Credit: Photo courtesy Daniel Greene, a Ph.D. student for UF scientist Robert McCleery.
Robert McCleery, UF assistant professor in wildlife ecology and conservation and co-author of the study, estimated that fewer than 500 of the woodrats remain.
That's down from U.S. Fish and Wildlife Service estimates of about 6,000 in 1984.
Federally endangered Key Largo woodrats are important to the ecosystem because they spread seeds in a unique forest ecosystem, their stick nests create shelter and habitat for other species and they are important prey for other species, such as snakes and hawks.
Researchers simulated what woodrats would do in the wild, how they behave in captivity and what happens when they're released back into their natural habitat, said McCleery, a faculty member in UF's Institute of Food and Agricultural Sciences.
"When we kept looking at the data, what we found was that you really couldn't breed enough woodrats to make it a viable strategy for population recovery," he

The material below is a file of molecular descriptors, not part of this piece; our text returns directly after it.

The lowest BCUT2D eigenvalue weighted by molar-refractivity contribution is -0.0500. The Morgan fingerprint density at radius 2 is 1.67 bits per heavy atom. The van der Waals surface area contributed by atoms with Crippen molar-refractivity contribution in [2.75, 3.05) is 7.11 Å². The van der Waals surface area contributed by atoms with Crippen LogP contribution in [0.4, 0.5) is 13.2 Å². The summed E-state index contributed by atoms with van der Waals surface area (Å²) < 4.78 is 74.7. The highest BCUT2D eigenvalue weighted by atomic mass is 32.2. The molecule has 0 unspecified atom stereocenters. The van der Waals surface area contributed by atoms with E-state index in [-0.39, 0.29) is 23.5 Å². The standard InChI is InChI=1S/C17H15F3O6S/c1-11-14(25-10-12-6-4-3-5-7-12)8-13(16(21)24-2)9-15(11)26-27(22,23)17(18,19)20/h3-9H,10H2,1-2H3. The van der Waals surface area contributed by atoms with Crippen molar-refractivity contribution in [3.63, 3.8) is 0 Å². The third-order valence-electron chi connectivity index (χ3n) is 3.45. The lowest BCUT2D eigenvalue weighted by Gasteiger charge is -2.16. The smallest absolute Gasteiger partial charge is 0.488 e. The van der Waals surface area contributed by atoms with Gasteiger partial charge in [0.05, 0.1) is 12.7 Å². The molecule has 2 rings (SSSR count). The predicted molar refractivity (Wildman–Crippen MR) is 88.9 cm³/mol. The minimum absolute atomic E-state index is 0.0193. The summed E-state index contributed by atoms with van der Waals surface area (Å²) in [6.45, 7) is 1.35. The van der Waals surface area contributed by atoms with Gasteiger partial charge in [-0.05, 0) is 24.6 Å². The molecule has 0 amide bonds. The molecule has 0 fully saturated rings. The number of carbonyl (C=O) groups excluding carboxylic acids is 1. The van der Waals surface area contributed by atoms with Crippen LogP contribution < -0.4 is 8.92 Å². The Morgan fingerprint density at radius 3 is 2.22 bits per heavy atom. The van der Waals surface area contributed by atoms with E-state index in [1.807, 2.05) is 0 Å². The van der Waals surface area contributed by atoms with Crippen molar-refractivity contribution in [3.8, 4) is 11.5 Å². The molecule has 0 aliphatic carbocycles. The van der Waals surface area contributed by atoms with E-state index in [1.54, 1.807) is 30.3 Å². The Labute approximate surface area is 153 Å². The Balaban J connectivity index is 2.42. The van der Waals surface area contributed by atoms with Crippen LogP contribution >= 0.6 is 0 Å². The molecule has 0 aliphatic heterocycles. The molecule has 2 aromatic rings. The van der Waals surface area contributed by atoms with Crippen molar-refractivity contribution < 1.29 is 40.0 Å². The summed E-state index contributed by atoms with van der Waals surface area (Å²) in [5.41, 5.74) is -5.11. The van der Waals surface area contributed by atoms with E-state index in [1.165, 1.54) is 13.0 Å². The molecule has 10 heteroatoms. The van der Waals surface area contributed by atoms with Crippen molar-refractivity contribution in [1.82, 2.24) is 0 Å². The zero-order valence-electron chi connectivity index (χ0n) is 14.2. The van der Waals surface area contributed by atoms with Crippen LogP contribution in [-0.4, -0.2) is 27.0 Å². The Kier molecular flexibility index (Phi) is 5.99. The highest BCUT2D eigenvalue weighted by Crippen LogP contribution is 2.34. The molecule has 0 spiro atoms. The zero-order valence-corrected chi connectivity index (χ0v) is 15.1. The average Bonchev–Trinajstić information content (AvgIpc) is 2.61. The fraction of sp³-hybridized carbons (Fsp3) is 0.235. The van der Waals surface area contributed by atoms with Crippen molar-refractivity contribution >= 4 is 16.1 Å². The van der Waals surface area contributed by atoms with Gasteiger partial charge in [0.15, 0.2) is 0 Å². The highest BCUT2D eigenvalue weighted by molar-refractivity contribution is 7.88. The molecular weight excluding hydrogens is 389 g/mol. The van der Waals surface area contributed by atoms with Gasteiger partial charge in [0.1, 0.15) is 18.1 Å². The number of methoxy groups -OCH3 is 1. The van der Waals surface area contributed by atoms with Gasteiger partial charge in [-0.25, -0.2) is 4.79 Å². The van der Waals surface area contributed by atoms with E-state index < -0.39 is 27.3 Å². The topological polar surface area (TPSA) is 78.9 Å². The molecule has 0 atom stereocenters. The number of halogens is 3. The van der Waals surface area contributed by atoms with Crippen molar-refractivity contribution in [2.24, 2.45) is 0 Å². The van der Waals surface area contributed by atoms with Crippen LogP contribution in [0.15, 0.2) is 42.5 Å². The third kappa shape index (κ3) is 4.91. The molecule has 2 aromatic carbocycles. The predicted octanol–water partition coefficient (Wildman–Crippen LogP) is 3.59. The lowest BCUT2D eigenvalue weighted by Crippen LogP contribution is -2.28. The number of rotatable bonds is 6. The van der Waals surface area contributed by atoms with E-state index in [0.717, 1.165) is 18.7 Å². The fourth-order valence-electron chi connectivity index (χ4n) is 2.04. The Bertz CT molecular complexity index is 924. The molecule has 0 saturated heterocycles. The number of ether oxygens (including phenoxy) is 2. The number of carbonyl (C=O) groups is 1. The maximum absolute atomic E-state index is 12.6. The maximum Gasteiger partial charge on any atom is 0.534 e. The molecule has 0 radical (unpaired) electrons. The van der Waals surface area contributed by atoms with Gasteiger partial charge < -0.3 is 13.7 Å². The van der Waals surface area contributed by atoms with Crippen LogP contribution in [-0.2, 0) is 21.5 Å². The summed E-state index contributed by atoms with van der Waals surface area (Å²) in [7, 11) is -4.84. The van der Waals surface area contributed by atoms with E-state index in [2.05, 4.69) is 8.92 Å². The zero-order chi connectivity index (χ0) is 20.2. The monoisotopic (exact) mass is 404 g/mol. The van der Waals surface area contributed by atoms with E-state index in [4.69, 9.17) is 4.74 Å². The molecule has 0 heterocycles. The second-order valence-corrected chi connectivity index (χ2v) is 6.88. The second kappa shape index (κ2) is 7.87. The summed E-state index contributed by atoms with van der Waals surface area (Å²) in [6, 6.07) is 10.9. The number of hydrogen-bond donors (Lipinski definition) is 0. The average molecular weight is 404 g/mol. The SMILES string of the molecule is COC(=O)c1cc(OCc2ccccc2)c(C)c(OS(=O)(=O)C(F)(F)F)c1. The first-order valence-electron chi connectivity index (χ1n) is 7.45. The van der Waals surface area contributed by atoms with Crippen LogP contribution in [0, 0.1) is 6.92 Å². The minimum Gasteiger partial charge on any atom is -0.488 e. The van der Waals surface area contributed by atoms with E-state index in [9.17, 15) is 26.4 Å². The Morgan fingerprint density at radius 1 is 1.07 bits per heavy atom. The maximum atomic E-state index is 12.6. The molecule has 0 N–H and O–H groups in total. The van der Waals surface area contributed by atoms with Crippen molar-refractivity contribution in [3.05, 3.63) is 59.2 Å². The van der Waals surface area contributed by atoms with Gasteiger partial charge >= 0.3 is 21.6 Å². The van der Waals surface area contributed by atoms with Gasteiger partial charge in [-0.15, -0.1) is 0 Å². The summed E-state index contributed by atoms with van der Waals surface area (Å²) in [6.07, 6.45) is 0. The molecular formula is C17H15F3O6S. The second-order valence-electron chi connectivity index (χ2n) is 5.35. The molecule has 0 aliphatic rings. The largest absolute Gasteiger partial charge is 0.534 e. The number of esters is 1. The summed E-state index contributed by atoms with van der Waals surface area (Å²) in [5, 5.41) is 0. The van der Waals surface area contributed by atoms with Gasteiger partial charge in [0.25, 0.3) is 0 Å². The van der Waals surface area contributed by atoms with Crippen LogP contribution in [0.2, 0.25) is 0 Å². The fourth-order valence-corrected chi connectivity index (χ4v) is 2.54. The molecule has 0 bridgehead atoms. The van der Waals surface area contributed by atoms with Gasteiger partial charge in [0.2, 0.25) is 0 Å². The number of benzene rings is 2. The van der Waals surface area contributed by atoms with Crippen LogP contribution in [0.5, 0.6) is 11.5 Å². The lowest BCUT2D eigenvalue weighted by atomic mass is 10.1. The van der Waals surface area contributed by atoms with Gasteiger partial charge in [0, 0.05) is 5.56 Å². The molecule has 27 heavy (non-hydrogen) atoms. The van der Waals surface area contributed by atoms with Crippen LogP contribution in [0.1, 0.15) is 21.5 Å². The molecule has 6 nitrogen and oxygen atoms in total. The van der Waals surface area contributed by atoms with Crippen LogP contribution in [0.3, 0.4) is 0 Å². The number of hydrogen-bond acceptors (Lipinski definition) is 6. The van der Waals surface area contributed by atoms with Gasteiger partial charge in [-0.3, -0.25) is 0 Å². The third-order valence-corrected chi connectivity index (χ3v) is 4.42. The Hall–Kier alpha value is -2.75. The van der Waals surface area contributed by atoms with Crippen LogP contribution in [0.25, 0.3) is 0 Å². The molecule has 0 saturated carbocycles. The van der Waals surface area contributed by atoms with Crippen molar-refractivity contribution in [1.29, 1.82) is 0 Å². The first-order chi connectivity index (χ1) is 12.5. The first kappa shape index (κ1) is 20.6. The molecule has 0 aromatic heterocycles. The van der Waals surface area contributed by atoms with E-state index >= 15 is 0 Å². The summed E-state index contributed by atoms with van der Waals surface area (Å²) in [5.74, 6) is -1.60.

Woodrats usually reproduce in the wild, two times a year, with litters of three or four, McCleery
In captivity, they averaged less than one offspring per female per year, he
When some animals are not in their natural environments, meaning they don't eat their usual foods or respond to their usual cues -- they don't reproduce, he
Land has been set aside to protect the woodrat, but even with the protection, its small population and fluctuations make it vulnerable to extinction, McCleery
Conservationists fear those protections won't be enough.
The fish and wildlife service established captive breeding colonies and a release program in 2002 at Tampa's Lowry Park Zoo and at Disney's Animal Kingdom.
When fish and wildlife officers released them, they were much more susceptible to being killed by predators than a normal woodrat.
"In captivity, they can become habituated to people," McCleery
Normally, animals should be scared of people, he
, Jeffrey A. Hostetler, Madan K. Oli.